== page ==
|US4932989||Apr 5, 1989||Jun 12, 1990||At&T Bell Laboratories||Method and apparatus for fabricating microlenses on optical fibers|
|US5017497||Mar 20, 1989||May 21, 1991||Sequoia-Turner Corporation||Particle discriminator and method|
|US5050429||Feb 20, 1990||Sep 24, 1991||Yamatake-Honeywell Co., Ltd.||Microbridge flow sensor|
|US5078581||Aug 3, 1990||Jan 7, 1992||International Business Machines Corporation||Cascade compressor|
|US5082242||Dec 27, 1989||Jan 21, 1992||Ulrich Bonne||Electronic microvalve apparatus and fabrication|
|US5085562||Apr 4, 1990||Feb 4, 1992||Westonbridge International Limited||Micropump having a constant output|
|US5096388||Mar 22, 1990||Mar 17, 1992||The Charles Stark Draper Laboratory, Inc.||Microfabricated pump|
|US5108623||Nov 19, 1990||Apr 28, 1992||Gould Inc.||Filtering solid plating wastes|
|US5129794||Aug 26, 1991||Jul 14, 1992||Hewlett-Packard Company||Pump apparatus|
|US5171132||Dec 21, 1990||Dec 15, 1992||Seiko Epson Corporation||Two-valve thin plate micropump|
|US5176358||Aug 8, 1991||Jan 5, 1993||Honeywell Inc.||Microstructure gas valve control|
|US5185641||Nov 1, 1991||Feb 9, 1993||Horiba, Ltd.||Apparatus for simultaneously measuring large and small particle size distribution|
|US5194909||Dec 4, 1990||Mar 16, 1993||Tycko Daniel H||Apparatus and method for measuring volume and hemoglobin concentration of red blood cells|
|US5219278||Nov 7, 1990||Jun 15, 1993||Westonbridge International, Ltd.||Micropump with improved priming|
|US5224843||Jun 12, 1990||Jul 6, 1993||Westonbridge International Ltd.||Two valve micropump with improved outlet|
|US5244537||Sep 22, 1992||Sep 14, 1993||Honeywell, Inc.||Fabrication of an electronic microvalve apparatus|
|US5323999||Dec 1, 1992||Jun 28, 1994||Honeywell Inc.||Microstructure gas valve control|
|US5416580 *||Jul 7, 1993||May 16, 1995||General Signal Corporation||Methods and apparatus for determining small particle size distribution utilizing multiple light beams|
|US5428443 *||Oct 8, 1993||Jun 27, 1995||Horiba, Ltd.||Laser diffraction-type particle size distribution measuring method and apparatus|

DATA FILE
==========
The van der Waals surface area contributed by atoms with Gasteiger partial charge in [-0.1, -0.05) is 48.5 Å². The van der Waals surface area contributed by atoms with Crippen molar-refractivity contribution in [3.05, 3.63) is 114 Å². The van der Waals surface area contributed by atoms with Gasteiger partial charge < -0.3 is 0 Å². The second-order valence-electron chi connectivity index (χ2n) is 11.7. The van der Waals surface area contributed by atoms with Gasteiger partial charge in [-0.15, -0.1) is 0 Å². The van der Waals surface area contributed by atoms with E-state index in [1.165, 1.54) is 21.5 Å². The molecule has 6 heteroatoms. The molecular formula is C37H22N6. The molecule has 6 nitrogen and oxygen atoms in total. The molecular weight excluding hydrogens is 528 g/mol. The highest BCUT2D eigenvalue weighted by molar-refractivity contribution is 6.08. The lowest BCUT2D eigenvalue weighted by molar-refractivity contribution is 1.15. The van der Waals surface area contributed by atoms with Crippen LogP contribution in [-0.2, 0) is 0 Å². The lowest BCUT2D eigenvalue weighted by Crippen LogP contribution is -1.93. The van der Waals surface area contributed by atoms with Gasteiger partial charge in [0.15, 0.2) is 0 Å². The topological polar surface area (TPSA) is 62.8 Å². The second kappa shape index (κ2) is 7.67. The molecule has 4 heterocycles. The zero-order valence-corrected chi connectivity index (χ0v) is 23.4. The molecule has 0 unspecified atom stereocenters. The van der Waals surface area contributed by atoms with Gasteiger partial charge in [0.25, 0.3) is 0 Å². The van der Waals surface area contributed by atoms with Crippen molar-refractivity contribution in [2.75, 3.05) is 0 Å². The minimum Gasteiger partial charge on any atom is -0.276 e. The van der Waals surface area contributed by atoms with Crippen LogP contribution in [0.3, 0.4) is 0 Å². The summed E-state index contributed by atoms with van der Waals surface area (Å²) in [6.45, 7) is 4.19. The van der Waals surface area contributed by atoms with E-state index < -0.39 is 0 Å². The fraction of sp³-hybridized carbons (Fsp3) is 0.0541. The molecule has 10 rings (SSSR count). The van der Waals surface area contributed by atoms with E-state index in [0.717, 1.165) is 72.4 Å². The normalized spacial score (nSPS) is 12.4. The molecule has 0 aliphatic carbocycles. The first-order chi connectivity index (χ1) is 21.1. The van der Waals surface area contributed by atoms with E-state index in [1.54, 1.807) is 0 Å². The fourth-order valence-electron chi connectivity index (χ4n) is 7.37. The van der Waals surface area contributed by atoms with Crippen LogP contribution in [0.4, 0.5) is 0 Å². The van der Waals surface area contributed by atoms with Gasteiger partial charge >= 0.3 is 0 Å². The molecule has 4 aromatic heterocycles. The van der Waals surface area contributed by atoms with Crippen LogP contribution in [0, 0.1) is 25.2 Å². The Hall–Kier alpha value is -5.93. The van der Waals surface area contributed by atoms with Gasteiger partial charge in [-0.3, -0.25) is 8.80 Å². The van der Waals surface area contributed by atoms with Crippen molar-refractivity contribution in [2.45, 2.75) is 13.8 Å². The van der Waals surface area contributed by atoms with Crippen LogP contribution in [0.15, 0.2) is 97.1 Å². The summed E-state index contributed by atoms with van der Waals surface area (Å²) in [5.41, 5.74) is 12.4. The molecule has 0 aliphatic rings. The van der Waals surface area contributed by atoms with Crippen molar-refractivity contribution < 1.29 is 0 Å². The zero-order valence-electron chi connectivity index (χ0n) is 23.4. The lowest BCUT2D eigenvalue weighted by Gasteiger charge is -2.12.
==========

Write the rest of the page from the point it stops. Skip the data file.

|US5441597||Apr 21, 1994||Aug 15, 1995||Honeywell Inc.||Microstructure gas valve control forming method|
|US5452878||Jun 17, 1992||Sep 26, 1995||Danfoss A/S||Miniature actuating device|
|US5457526||Aug 5, 1993||Oct 10, 1995||Toa Medical Electronics Co., Ltd.||Apparatus for analyzing particles in fluid samples|
|US5510267||Aug 24, 1992||Apr 23, 1996||Abbott Laboratories||Lysis of red blood cells|
|US5528045||Apr 6, 1995||Jun 18, 1996||Becton Dickinson And Company||Particle analyzer with spatially split wavelength filter|
|US5570193||Jul 2, 1992||Oct 29, 1996||Indigo N.V.||Concentration detector for colored toner|
|US5601080||Dec 28, 1994||Feb 11, 1997||Coretech Medical Technologies Corporation||Spectrophotometric blood analysis|
|US5610712||Oct 9, 1995||Mar 11, 1997||Coulter Corporation||Laser diffraction particle sizing method using a monomode optical fiber|
|US5616501||Nov 17, 1995||Apr 1, 1997||Coulter Corporation||Reticulocyte analyzing method and apparatus utilizing light scatter techniques|
|US5633724||Aug 29, 1995||May 27, 1997||Hewlett-Packard Company||Evanescent scanning of biochemical array|
|US5683159||Jan 3, 1997||Nov 4, 1997||Johnson; Greg P.||Slide rail mounting internal devices into a case|
|US5716852||Mar 29, 1996||Feb 10, 1998||University Of Washington||Microfabricated diffusion-based chemical sensor|
|US5717631||Jul 25, 1995||Feb 10, 1998||Carnegie Mellon University||Microelectromechanical structure and process of making same|
|US5726751||Sep 27, 1995||Mar 10, 1998||University Of Washington||Silicon microchannel optical flow cytometer|
|US5757476||Dec 17, 1996||May 26, 1998||Toa Medical Electronics Co., Ltd.||Analyzer for analyzing particle components in urine with flow cytometry|
|US5760900||Jan 26, 1993||Jun 2, 1998||Canon Kabushiki Kaisha||Method and apparatus for optically measuring specimen|
|US5793485||Jan 13, 1997||Aug 11, 1998||Sandia Corporation||Resonant-cavity apparatus for cytometry or particle analysis|